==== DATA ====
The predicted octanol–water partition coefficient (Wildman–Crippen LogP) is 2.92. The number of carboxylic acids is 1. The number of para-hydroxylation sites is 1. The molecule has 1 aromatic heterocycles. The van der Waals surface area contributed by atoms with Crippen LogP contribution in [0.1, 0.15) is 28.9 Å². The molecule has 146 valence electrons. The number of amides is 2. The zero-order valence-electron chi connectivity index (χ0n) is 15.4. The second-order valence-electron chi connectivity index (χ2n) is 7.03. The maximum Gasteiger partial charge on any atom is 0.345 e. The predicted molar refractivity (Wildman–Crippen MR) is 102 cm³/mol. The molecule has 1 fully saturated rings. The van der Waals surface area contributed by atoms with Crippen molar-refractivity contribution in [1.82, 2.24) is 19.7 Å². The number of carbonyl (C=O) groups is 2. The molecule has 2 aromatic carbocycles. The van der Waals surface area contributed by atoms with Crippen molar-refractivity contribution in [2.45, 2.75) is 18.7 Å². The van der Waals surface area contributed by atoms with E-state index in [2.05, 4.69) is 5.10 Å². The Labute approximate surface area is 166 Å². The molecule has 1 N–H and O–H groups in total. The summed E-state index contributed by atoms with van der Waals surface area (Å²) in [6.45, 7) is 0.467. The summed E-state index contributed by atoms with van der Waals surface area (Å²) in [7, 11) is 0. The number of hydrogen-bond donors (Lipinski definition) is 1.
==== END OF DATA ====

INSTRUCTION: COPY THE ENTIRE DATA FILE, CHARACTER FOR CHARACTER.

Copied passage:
The predicted octanol–water partition coefficient (Wildman–Crippen LogP) is 2.92. The number of carboxylic acids is 1. The number of para-hydroxylation sites is 1. The molecule has 1 aromatic heterocycles. The van der Waals surface area contributed by atoms with Crippen LogP contribution in [0.1, 0.15) is 28.9 Å². The molecule has 146 valence electrons. The number of amides is 2. The zero-order valence-electron chi connectivity index (χ0n) is 15.4. The second-order valence-electron chi connectivity index (χ2n) is 7.03. The maximum Gasteiger partial charge on any atom is 0.345 e. The predicted molar refractivity (Wildman–Crippen MR) is 102 cm³/mol. The molecule has 1 fully saturated rings. The van der Waals surface area contributed by atoms with Crippen molar-refractivity contribution in [1.82, 2.24) is 19.7 Å². The number of carbonyl (C=O) groups is 2. The molecule has 2 aromatic carbocycles. The van der Waals surface area contributed by atoms with Crippen molar-refractivity contribution in [2.45, 2.75) is 18.7 Å². The van der Waals surface area contributed by atoms with E-state index in [2.05, 4.69) is 5.10 Å². The Labute approximate surface area is 166 Å². The molecule has 1 N–H and O–H groups in total. The summed E-state index contributed by atoms with van der Waals surface area (Å²) in [6.45, 7) is 0.467. The summed E-state index contributed by atoms with van der Waals surface area (Å²) in [7, 11) is 0. The number of hydrogen-bond donors (Lipinski definition) is 1.